- 'Find Trap Doors' was a blast. If successful when used, Houdini found a trap door. It was just that simple. They used this to great success escaping from the pit of bad-ass snakes.
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Clinton R. Nixon
CRN Games
Valamir
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« Reply #1 on: February 11, 2002, 09:12:49 AM »

Sounds amazing.

Any chance that could you have your intro scenario and possible tweaks available in the next couple of day?

I'm going back to MD for the weekend and will be hooking up with my old gaming group.  If I can pull them away from the monster session of Twilight Imperium they have planned, I'd love to run DK past them.  They are all long time D&D players (thats how I met them to begin with) but I've managed to get them to play some new stuff like Orkworld and Sorcerer so they'd be a perfect trial run.

For effective playtest purposes it would probably be best to use the same scenario and most current rule tweaks.

If you're interested let me know.  Its about 50/50 at this point given time constraints of the trip but I'll do my best.
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Clinton R. Nixon
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« Reply #2 on: February 11, 2002, 09:14:48 AM »

I'll edit the rules, and throw my scenario up in the next day or two and post an announcement (and e-mail you, Valamir) when it's up there. I like this adventure enough that I think it's going to become the demo kit for retailers eventually.
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Clinton R. Nixon
CRN Games
Jared A. Sorensen
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« Reply #3 on: February 11, 2002, 09:20:58 AM »

Quote from: Clinton R Nixon

3) The combat rules can be tuned some more. They fly, and work rather well, but I was able to make two monsters (Big Nasty Snakes) that whipped the characters all over the place.


How about making a list of monsters with difficulty ratings, ala the CR's of D&D3e? Don't detail them too much, just make kinda generic monsters that DM's can plug descriptors into...?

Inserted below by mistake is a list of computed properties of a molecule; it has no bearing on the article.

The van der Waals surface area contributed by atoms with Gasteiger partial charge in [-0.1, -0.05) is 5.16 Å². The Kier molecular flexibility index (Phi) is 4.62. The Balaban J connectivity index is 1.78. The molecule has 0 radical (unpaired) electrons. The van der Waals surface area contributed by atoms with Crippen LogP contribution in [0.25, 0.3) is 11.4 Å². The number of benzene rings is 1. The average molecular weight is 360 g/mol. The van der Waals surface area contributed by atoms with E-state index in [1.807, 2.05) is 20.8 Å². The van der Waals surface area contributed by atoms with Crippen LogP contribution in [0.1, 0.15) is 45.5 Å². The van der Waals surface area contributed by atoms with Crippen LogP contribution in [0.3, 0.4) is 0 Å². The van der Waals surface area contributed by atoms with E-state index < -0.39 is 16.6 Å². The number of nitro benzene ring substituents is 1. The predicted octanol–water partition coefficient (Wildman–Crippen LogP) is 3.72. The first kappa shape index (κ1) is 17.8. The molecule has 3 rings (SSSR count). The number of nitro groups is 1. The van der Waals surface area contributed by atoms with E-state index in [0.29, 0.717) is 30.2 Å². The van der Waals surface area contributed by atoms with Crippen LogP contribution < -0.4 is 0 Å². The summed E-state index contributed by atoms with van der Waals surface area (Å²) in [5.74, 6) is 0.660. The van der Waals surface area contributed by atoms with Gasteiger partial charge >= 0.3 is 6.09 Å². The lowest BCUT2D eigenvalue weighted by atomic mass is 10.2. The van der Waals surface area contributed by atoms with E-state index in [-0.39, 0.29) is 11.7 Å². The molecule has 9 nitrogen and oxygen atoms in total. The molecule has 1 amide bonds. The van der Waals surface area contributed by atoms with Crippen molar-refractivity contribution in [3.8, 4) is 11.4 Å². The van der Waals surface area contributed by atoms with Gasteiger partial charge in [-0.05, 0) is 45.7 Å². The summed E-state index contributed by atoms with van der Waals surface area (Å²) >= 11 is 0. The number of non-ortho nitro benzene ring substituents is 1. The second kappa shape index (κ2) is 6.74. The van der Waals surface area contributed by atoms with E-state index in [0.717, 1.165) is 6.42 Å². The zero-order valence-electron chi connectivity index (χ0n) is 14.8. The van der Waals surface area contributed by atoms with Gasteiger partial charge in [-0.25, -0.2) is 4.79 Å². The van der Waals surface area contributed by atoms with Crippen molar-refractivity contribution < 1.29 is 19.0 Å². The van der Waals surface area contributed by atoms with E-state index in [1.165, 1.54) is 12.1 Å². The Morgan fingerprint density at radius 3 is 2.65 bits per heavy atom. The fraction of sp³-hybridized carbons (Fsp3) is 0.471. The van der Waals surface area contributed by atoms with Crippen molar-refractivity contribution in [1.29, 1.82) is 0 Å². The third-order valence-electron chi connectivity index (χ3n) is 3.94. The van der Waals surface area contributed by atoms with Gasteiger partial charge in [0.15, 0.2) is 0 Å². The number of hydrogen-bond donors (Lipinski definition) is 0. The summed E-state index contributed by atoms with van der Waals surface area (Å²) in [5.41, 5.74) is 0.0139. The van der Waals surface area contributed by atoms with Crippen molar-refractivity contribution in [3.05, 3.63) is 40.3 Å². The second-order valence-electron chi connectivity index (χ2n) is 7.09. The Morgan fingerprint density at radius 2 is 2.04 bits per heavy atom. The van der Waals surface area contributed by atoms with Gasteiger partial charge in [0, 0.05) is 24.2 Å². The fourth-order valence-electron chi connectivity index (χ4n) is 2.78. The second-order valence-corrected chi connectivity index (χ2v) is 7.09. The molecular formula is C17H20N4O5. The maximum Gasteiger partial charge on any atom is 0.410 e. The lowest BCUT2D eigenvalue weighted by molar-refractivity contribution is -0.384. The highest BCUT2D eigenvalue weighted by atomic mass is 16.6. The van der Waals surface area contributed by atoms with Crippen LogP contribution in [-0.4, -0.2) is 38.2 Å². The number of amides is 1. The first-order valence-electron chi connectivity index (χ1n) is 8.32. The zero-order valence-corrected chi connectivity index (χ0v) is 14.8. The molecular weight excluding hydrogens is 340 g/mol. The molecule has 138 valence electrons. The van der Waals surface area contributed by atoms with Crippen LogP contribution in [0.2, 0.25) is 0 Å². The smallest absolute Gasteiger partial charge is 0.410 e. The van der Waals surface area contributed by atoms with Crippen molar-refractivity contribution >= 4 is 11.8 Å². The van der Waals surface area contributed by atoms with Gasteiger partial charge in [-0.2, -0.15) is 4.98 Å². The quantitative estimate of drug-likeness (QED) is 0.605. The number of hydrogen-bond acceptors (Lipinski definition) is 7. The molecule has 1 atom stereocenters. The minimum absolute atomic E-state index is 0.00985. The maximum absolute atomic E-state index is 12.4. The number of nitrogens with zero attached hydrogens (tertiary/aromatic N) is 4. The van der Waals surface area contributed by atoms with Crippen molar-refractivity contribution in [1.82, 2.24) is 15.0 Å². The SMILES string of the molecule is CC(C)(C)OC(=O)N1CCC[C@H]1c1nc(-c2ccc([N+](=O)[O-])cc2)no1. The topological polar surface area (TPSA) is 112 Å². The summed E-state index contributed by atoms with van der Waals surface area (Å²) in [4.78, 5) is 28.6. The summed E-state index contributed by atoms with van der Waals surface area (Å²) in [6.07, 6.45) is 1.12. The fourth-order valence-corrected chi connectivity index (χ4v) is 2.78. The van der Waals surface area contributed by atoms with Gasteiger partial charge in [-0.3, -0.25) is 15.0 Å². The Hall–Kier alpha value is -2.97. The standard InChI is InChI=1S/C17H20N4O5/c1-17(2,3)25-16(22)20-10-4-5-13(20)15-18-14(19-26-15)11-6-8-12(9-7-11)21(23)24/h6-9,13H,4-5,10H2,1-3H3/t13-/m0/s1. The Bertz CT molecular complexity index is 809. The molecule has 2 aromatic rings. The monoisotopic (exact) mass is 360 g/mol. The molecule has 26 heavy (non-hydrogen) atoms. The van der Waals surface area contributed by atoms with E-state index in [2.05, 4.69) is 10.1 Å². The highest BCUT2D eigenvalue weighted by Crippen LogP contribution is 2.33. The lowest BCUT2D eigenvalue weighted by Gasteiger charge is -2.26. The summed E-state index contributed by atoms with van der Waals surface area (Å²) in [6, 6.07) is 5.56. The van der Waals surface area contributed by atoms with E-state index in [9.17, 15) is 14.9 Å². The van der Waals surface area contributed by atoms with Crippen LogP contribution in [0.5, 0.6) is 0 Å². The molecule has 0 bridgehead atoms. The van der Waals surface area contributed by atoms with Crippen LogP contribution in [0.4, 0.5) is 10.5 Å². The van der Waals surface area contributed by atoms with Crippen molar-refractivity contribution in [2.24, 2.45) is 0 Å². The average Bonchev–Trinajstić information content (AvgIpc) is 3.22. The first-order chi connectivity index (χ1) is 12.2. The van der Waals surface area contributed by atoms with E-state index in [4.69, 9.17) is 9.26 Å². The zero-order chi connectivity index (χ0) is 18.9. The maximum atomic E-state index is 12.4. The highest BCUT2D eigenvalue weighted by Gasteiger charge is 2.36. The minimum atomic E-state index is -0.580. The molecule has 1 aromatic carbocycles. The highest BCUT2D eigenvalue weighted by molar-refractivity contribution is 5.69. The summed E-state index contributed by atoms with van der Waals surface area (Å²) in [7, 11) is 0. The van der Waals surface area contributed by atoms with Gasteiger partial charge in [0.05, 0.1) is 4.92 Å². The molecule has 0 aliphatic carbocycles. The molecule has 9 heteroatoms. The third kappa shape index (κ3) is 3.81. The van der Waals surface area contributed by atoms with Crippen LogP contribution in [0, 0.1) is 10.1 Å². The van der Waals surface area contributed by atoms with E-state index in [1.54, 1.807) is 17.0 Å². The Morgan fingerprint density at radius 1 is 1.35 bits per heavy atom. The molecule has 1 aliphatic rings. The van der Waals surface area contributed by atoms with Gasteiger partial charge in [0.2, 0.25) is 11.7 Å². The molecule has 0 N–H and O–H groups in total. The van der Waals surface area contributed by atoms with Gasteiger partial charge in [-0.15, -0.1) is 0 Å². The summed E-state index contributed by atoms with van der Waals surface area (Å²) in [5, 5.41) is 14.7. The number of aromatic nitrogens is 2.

Quote from: Clinton R Nixon

The two characters this time were Nemo, an Egyptologian with the skills of Magic (withering, stinging, sepulchral, and sun), Use Rapier and Main Gauche with Panache, Loot Tombs, Witty Repartee, and Spot Trouble; and Houdini, a Circus Performer with Use Feet as Hands, Blow Flame from Mouth, Juggle Palm-sized Objects, Sommersault from Danger, and Find Trap Doors.


I love the idea of being able to play any kind of character (like the old D&D game I played in where I was a pirate captain. Well, the adventure was set underground against the Drow, but hey...there I was, cutlass and parrot and everything.
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jared a. sorensen / www.memento-mori.com
Mike Holmes
Acts of Evil Playtesters
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« Reply #4 on: February 12, 2002, 01:48:22 PM »

Quote from: Jared A. Sorensen

I love the idea of being able to play any kind of character (like the old D&D game I played in where I was a pirate captain. Well, the adventure was set underground against the Drow, but hey...there I was, cutlass and parrot and everything.


Yeah, reminds me of the later text-dungeon computer adventures like Net-Hack where in addition to playing rangers and illusionists you could play an archaeologist. The occasional anachronism is fun.

Mike